"Rooms at Str. I are all at the south side away from the plaza, arranged in an upper and lower double rows. The upper group of ten rooms is clearly visible above the debris and is notable in that its outer row has wide openings to the exterior with intermediate rectangular piers, a style of opening not seen elsewhere at Becan or Chicanna. The inner rooms were probably entered through more typical single doorways..."
(Potter, p. 46)
Ruppert's building diagram from 1943
Ruppert wrote in 1943: "Structure I, on the south side of the quadrangle, consists of two levels of two parallel ranges of chambers, the second level rising above and north of the roof of the first, plus a solid masonry mass carrying two masonry towers which rise behind the second level (fig. 67). In front (south) of the lower range of chambers is a large platform approximately 1 m. high. At the eastern end of a definite offset in the south line of the platform are four small piles of unworked, weathered stones.
Behind (north of) the upper level of rooms and resting on the east terrace is a great mass of apparently sold masonry. Rising from either end of this is a tower. Since the towers were probably similar, and the one to the west is the better preserved, it alone will be described. Much of its facing has fallen; however, remaining sections show it to have risen in four zones with rounded corners composed of small brick-like blocks...Each zone carries a plain moulding at the base and top.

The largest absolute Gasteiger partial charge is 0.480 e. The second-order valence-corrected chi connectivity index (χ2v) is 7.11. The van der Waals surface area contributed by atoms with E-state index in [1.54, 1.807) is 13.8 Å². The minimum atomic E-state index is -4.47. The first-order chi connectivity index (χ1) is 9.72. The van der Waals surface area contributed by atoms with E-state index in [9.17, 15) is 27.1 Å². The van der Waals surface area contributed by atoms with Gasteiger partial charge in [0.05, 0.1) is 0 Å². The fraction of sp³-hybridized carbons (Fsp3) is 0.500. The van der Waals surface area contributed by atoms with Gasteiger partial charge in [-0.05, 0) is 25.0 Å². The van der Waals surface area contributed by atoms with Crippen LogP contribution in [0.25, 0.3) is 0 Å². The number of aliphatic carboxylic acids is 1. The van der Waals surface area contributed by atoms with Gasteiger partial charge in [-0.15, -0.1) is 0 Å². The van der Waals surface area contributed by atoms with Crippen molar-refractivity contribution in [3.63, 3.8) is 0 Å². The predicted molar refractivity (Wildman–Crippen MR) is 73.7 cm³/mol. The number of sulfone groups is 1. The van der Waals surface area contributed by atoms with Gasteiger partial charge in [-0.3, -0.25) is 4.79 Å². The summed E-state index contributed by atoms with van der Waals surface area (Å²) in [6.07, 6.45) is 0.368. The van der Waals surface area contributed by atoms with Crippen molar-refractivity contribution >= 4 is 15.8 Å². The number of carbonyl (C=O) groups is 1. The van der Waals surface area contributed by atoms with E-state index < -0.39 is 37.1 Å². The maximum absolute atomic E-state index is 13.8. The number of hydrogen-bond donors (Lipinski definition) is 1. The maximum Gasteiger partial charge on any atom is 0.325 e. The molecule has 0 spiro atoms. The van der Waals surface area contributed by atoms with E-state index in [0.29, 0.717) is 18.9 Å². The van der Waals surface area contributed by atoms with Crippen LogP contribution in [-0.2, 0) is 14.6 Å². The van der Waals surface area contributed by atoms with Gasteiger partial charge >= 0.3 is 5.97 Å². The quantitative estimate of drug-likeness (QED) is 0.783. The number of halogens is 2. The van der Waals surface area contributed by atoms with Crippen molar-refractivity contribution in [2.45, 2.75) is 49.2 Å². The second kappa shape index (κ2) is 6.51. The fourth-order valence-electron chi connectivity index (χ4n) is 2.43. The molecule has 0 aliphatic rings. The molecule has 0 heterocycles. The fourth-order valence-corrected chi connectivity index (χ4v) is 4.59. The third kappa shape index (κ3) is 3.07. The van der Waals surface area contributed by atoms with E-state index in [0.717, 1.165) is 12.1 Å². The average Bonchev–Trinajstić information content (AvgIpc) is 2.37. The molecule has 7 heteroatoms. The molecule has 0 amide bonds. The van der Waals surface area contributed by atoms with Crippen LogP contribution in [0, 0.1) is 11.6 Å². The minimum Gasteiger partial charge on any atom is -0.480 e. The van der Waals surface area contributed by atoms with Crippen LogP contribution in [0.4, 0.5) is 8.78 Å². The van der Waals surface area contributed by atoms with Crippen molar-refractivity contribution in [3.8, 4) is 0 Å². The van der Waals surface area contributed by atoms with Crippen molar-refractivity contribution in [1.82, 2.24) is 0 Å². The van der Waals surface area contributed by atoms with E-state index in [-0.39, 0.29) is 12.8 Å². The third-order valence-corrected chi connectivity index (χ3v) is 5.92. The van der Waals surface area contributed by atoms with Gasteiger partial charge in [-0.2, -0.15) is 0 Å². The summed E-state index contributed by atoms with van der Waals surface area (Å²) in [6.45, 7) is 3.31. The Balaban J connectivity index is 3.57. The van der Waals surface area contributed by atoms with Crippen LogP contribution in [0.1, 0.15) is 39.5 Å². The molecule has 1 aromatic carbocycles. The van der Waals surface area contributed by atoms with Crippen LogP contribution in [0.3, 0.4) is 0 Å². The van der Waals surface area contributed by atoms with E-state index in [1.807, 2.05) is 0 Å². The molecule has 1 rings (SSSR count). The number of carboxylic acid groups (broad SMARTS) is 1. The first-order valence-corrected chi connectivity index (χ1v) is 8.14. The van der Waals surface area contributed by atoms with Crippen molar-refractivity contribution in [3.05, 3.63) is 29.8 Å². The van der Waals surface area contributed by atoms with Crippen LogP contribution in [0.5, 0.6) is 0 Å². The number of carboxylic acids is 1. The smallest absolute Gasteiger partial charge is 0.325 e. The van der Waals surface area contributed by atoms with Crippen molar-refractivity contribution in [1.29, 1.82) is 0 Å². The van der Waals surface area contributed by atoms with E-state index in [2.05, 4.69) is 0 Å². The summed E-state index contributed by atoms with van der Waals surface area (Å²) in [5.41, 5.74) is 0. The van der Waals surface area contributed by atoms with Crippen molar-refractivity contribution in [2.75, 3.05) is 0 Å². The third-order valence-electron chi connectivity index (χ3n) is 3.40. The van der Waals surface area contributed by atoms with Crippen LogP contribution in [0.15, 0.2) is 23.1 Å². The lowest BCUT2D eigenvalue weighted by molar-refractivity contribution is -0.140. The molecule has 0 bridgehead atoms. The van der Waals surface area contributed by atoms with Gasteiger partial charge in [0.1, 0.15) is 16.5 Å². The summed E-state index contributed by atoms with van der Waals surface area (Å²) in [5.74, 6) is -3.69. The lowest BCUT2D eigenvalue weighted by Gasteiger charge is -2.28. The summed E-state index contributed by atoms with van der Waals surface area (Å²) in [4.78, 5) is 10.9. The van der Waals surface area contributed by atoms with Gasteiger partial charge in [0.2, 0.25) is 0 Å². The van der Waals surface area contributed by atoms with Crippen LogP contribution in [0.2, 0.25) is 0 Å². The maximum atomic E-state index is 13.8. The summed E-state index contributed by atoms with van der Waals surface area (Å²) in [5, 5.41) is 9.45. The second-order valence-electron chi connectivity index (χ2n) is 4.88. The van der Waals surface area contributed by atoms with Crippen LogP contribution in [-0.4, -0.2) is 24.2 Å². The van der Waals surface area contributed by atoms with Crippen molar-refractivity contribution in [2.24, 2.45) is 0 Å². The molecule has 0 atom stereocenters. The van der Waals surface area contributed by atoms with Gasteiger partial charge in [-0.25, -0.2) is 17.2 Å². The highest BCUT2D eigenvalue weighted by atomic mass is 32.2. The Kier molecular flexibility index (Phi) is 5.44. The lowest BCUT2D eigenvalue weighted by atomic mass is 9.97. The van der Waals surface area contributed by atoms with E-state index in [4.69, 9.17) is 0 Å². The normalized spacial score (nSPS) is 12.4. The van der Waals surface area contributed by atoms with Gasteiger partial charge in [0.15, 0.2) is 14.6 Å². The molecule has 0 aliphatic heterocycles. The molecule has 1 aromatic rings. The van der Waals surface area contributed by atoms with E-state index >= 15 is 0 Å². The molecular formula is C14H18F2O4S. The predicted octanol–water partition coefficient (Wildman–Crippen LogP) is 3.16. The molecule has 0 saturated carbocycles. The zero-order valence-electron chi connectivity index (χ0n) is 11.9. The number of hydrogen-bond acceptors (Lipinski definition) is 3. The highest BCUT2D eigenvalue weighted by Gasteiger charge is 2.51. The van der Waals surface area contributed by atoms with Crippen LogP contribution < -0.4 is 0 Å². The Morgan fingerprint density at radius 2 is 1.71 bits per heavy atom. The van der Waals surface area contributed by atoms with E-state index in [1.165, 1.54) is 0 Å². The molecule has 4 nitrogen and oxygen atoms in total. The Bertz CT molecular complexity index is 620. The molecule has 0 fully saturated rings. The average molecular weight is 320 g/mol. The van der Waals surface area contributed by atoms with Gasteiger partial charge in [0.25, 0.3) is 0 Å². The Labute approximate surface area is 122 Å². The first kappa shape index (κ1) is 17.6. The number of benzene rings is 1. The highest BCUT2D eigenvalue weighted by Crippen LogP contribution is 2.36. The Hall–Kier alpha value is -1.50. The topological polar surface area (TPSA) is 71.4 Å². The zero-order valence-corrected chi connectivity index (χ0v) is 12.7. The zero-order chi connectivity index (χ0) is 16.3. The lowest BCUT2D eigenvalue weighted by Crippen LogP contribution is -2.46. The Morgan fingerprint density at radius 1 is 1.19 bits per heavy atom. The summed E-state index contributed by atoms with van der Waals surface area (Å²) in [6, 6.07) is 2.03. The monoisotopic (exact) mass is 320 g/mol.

An examination of the top of the towers showed four rows of four depressions each. As they are all shallow and filled with vegetation little may be said as to their purpose. It is possible that the depressions are from the collapse of material above large vertical shafts, which were built in the towers to reduce the amount of fill material and consequently decrease the weight of the masonry mass."
(Ruppert 1943:p. 56)